Clock genes in mammalian peripheral tissues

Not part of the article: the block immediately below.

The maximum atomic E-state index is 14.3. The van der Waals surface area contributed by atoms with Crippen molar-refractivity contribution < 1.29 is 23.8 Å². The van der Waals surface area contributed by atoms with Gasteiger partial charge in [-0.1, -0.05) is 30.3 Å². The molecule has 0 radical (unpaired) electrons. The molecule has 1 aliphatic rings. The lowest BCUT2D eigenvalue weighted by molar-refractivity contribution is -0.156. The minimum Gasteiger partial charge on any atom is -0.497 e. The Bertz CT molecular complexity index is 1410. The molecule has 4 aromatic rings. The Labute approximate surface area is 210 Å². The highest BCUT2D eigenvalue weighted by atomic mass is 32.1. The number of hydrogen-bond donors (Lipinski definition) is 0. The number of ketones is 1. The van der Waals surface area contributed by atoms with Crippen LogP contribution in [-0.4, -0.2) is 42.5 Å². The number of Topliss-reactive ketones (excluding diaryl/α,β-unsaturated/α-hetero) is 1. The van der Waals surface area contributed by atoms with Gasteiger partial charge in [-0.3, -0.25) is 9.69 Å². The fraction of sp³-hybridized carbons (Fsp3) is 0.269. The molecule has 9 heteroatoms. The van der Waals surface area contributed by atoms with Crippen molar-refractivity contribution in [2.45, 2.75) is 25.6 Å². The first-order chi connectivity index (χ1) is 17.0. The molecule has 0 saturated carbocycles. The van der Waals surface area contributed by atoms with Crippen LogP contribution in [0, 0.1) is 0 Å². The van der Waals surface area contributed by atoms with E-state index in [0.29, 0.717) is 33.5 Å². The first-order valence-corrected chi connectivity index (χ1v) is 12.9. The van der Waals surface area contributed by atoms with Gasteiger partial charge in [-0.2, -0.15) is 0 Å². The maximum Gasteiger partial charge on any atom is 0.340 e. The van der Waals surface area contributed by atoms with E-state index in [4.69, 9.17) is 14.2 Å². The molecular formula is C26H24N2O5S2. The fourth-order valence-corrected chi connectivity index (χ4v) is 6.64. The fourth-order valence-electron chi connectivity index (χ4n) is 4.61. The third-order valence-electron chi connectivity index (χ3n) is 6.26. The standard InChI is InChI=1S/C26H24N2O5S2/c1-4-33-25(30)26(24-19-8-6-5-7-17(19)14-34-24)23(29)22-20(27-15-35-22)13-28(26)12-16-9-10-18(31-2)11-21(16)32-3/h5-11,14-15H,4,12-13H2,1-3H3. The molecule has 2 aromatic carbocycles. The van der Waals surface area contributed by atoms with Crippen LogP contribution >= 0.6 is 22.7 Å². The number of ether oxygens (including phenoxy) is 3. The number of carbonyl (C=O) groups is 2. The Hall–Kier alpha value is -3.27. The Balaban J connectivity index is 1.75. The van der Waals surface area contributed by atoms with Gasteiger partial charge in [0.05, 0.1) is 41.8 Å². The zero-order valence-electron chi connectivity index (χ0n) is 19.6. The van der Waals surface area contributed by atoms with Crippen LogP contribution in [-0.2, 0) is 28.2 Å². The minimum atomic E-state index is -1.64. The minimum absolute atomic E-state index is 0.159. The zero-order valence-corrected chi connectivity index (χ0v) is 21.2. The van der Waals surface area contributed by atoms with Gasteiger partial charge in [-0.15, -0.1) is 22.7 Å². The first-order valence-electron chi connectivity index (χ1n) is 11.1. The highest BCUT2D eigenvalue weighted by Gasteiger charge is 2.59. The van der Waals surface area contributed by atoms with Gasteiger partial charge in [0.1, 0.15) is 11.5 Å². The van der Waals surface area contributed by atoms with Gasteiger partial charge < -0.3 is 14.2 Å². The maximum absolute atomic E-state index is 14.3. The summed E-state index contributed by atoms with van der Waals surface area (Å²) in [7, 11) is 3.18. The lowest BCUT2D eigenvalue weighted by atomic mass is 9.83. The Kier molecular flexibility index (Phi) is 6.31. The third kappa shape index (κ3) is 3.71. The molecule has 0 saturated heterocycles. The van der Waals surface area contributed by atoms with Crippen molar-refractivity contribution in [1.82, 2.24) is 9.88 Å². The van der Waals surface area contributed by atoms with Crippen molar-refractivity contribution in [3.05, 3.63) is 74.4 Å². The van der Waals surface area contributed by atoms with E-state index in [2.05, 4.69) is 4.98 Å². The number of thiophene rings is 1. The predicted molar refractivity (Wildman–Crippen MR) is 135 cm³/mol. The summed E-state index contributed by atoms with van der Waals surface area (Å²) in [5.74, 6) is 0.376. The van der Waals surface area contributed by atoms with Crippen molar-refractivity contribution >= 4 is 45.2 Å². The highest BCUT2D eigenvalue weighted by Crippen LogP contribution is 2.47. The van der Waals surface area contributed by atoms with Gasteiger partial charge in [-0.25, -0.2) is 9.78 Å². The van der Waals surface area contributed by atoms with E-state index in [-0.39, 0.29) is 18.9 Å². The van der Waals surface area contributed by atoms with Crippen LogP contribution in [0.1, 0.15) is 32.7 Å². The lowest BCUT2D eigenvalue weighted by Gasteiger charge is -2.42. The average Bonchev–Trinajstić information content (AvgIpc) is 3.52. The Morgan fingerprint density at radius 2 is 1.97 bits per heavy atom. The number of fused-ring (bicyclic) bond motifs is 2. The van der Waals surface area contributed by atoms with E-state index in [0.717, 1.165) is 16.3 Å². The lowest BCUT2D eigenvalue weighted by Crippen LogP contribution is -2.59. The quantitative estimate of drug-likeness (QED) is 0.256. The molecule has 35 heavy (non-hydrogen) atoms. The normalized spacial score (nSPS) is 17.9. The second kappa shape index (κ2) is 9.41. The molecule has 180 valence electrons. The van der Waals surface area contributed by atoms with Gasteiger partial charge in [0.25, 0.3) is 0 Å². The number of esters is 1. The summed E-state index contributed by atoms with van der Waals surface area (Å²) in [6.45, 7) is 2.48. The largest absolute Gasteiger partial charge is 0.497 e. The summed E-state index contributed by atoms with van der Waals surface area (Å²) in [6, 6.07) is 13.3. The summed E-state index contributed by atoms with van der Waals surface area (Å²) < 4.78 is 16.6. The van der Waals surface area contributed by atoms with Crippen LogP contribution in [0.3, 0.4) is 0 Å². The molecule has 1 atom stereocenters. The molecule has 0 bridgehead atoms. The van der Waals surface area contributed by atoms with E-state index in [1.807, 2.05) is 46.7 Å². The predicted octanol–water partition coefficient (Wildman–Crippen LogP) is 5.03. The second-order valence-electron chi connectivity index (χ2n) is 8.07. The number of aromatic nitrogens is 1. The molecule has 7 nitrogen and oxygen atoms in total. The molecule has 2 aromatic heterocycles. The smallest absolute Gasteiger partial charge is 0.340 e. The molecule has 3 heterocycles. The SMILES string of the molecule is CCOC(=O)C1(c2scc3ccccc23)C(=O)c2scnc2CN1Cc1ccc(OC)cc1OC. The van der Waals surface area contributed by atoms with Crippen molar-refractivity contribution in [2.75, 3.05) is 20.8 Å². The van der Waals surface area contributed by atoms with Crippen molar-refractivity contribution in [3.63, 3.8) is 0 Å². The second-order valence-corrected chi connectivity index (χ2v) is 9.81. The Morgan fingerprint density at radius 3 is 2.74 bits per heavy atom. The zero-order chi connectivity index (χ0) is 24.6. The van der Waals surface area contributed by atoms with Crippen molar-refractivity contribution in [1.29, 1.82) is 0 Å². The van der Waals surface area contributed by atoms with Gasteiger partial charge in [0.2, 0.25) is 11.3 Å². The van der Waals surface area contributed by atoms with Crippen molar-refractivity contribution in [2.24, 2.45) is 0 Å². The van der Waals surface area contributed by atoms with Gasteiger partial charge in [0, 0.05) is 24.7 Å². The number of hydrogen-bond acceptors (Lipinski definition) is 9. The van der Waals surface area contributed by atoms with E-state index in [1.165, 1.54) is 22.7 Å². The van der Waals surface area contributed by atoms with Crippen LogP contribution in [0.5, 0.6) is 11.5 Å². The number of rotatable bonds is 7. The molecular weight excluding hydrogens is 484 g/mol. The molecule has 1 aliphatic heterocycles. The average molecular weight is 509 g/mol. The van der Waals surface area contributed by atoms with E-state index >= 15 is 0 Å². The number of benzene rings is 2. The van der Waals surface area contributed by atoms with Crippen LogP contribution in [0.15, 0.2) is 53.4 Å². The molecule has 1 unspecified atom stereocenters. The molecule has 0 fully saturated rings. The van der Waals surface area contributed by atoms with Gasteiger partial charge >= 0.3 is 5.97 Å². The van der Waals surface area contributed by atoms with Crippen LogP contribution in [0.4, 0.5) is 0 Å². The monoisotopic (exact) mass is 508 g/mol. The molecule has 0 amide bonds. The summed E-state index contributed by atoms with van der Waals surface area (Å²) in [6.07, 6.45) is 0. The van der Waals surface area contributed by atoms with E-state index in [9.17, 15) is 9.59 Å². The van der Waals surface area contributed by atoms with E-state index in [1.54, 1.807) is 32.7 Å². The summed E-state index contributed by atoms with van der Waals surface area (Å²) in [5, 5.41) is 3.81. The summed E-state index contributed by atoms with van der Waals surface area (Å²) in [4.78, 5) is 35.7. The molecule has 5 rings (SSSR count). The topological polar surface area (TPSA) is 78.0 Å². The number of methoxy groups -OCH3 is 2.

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For many years, neurons of the suprachiasmatic nucleus (SCN) in the hypothalamus were thought to contain the unique mammalian clock controlling circadian rhythmicity of peripheral tissues via neural and humoral signals. Surprisingly, the cloning and characterisation of mammalian clock genes have revealed that they are expressed in a circadian manner throughout the body. It is generally accepted now that peripheral cells contain a circadian clock which is similar to the one present in SCN neurons, although only the latter seems to be self-sustained. It is still unclear how these peripheral clocks are synchronised by the central SCN clock, albeit humoral signals appear to be crucial. Interestingly, peripheral clocks can be uncoupled from the central clock in particular conditions such as restricted-feeding, allowing peripheral tissues to adapt themselves to cues incompatible to other cues perceived by the SCN (mainly the photoperiod). Whereas circadian clocks have been intensively dissected, little is known about the mechanisms by which these clocks regulate the expression of clock-controlled genes. Direct regulation for some of them by the products of clock genes was recently documented, but this probably represents the exception rather than the rule. We should soon be able to describe complete circadian transcriptional cascades from clock genes to enzymes and structural proteins. In addition to circadian humoral and neural signals, these cascades should help us to understand how gene expression, physiology and behaviour are influenced by the rotation of the Earth around its axis.
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